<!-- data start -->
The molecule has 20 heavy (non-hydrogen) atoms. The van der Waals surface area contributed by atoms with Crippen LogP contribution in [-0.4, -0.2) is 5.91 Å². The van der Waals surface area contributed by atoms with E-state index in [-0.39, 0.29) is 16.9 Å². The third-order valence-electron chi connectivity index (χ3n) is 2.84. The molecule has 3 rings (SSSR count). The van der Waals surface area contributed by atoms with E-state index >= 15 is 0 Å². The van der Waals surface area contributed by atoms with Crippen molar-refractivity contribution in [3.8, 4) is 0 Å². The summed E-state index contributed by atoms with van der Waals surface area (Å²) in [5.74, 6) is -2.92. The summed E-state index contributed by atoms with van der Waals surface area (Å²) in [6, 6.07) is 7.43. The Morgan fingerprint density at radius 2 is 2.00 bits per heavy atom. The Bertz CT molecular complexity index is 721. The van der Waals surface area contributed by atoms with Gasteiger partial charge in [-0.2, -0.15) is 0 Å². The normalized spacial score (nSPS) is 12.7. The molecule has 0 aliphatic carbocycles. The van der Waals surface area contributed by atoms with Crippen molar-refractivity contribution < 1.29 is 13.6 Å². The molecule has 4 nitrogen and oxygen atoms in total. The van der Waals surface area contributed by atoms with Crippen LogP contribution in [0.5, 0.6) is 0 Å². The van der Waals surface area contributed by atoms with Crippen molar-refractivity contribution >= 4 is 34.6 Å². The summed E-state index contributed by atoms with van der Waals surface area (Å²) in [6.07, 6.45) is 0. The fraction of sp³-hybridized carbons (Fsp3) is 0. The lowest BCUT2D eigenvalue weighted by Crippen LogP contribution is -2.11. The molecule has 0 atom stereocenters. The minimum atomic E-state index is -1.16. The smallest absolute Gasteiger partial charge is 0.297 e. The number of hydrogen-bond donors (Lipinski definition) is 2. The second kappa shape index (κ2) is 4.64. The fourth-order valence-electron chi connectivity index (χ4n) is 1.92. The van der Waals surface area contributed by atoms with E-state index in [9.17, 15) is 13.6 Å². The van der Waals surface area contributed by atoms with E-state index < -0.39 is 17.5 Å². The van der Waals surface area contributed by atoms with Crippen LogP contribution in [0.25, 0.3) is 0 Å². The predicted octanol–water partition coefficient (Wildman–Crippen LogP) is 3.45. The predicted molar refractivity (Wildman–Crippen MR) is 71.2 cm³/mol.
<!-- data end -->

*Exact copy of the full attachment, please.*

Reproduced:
The molecule has 20 heavy (non-hydrogen) atoms. The van der Waals surface area contributed by atoms with Crippen LogP contribution in [-0.4, -0.2) is 5.91 Å². The van der Waals surface area contributed by atoms with E-state index in [-0.39, 0.29) is 16.9 Å². The third-order valence-electron chi connectivity index (χ3n) is 2.84. The molecule has 3 rings (SSSR count). The van der Waals surface area contributed by atoms with E-state index >= 15 is 0 Å². The van der Waals surface area contributed by atoms with Crippen molar-refractivity contribution in [3.8, 4) is 0 Å². The summed E-state index contributed by atoms with van der Waals surface area (Å²) in [5.74, 6) is -2.92. The summed E-state index contributed by atoms with van der Waals surface area (Å²) in [6, 6.07) is 7.43. The Morgan fingerprint density at radius 2 is 2.00 bits per heavy atom. The Bertz CT molecular complexity index is 721. The van der Waals surface area contributed by atoms with Gasteiger partial charge in [-0.2, -0.15) is 0 Å². The normalized spacial score (nSPS) is 12.7. The molecule has 0 aliphatic carbocycles. The van der Waals surface area contributed by atoms with Crippen molar-refractivity contribution < 1.29 is 13.6 Å². The molecule has 4 nitrogen and oxygen atoms in total. The van der Waals surface area contributed by atoms with Crippen LogP contribution in [0.5, 0.6) is 0 Å². The van der Waals surface area contributed by atoms with Crippen molar-refractivity contribution >= 4 is 34.6 Å². The summed E-state index contributed by atoms with van der Waals surface area (Å²) in [6.07, 6.45) is 0. The fraction of sp³-hybridized carbons (Fsp3) is 0. The lowest BCUT2D eigenvalue weighted by Crippen LogP contribution is -2.11. The molecule has 0 atom stereocenters. The minimum atomic E-state index is -1.16. The smallest absolute Gasteiger partial charge is 0.297 e. The number of hydrogen-bond donors (Lipinski definition) is 2. The second kappa shape index (κ2) is 4.64. The fourth-order valence-electron chi connectivity index (χ4n) is 1.92. The van der Waals surface area contributed by atoms with E-state index in [9.17, 15) is 13.6 Å². The van der Waals surface area contributed by atoms with E-state index < -0.39 is 17.5 Å². The van der Waals surface area contributed by atoms with Crippen LogP contribution in [0.25, 0.3) is 0 Å². The predicted octanol–water partition coefficient (Wildman–Crippen LogP) is 3.45. The predicted molar refractivity (Wildman–Crippen MR) is 71.2 cm³/mol.